Mileage Expenses

edited 30 November -1 at 1:00AM in Cutting Tax
4 replies 689 views
Gary_Moore_2Gary_Moore_2 Forumite
17 Posts
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edited 30 November -1 at 1:00AM in Cutting Tax
Hi all,

I am a passenger in a workmates van, We travel 505 miles a week and split the fuel costs 50/50.

He claims mileage @ 45p a mile and therefore avoids paying tax on some £270+ a week of his earnings. Can I make the same claim or am I unable to claim anything?

I would also like to point out that I spend up to £110 a week on fuel and have no way to prove this as he keeps all of the fuel receipts.

Please Help

Cheers.

Replies

  • jimmojimmo Forumite
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    Not too sure what you are asking here but can I point out that if your workmate is entitled to claim tax relief on his travelling expenses then the chances are that you to are entitled to claim for yours. However you chose to use a mode of travelling that produces no receipts (tickets) nor any other evidence of you incurring travelling expenses.

    So if you want to claim tax relief you will have to demand receipts from your workmate.

    Your workmate chooses to travel in his van and, under the mileage allowance scheme, he is not required to keep receipts. He just has to maintain a simple record of business travel. However he should also maintain a record of your contributions and reduce his claim by the amounts you pay him.

    If he does that he should have no problem giving you receipts but if he doesn‘t any receipts he gives you will be evidence of him fiddling his taxes.
  • redpeteredpete Forumite
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    HMRC allow up to 45p a mile against tax liability for miles travelled in a vehicle; this is in recognition of the costs of using the vehicle for the journey. Two people in the same car cannot claim the same expenses - it doesn't cost twice as much because there is a passenger in the van..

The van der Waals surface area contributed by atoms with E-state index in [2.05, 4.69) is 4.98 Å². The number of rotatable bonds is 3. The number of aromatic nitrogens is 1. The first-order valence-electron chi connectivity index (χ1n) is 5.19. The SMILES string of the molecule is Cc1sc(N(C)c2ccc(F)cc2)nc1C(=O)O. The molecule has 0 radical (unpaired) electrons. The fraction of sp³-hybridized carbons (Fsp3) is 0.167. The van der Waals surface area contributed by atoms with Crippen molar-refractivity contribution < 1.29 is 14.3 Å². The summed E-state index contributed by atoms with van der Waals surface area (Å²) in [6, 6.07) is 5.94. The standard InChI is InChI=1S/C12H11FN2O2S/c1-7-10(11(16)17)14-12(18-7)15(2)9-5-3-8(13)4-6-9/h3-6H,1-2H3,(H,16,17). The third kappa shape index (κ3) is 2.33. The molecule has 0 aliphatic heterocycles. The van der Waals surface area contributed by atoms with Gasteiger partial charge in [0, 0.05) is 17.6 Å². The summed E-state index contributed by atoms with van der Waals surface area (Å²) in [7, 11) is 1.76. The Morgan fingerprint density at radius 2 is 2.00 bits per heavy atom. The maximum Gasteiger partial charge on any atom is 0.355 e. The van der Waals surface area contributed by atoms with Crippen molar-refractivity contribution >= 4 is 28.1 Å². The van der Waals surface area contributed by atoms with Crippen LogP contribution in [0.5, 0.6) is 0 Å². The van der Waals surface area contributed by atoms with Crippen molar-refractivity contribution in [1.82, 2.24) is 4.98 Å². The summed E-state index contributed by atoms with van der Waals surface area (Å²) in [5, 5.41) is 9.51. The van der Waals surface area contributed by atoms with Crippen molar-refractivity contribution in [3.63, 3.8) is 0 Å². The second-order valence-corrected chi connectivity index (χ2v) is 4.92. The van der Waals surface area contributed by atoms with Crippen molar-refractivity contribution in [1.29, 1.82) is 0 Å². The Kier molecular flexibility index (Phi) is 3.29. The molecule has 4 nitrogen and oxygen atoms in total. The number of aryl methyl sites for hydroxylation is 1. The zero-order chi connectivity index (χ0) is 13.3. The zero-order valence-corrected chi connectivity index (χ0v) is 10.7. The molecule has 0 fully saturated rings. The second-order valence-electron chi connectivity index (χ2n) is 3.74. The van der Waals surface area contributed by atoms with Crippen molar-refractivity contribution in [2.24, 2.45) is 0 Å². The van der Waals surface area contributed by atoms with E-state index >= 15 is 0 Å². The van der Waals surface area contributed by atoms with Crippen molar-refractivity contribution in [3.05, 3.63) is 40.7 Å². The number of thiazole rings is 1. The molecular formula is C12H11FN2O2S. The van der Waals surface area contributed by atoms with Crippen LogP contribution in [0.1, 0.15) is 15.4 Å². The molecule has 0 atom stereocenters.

As he is getting back 20-40% of the running costs (including fuel costs) you might want to ask him if he would share some of the benefit so that you pay less .
    loose does not rhyme with choose but lose does and is the word you meant to write.
  • Caz3121Caz3121 Forumite
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    Is this true business miles or travel to/from work. HMRC do not allow the tax relief on commuting. If these are business miles, does your employer not pay any mileage rate for this (and the delta claimed in tax relief?)

    As the relief changes - 45p for the first 10,000 miles then 25p per mile, this will average out
    example, 46 weeks @ 505 miles = 23,230 miles
    10,000 @ 45p = £4,500 + 13,230 @ 25p = £3,307.50 = £150 per week over the full year
    = tax saved £30 per week @ 20% rate of £60 per week @ 40% tax rate
    This assumes that these are not commuting miles and the van is not a company van and the employer pays nothing

    The tax relief is incurred for wear and tear and running of the vehicle
    Assuming the fuel cost is £220 per week
    you are paying £110 and he is paying £110 but able to claim back £30/£60 per week to cover insurance, maintenance, road tax etc
  • jamesmljamesml Forumite
    265 Posts
    Ok, firstly - if he is claiming 45ppm then there is no tax relief, there are corss purposes going on here.

    Secondly - he is taking you for a ride - literally and metaphorically. If he is claiming the expenses then there is no need for you to contribute to fuel costs, because he is being repaid his motoring costs by your employer! The point of claiming mileage is to recompense the driver/owner of the vehicle for the costs of using it - so his company are alreadypaying for his fuel! The fact that you are paying half the fuel means you are just lining his pockets!!

    If he reclaims 45ppm then you should not be paying for half the fuel!

    Oh, btw - if you carry a passenger you can claim an additional 5ppm, so he could actually claim 50ppm.
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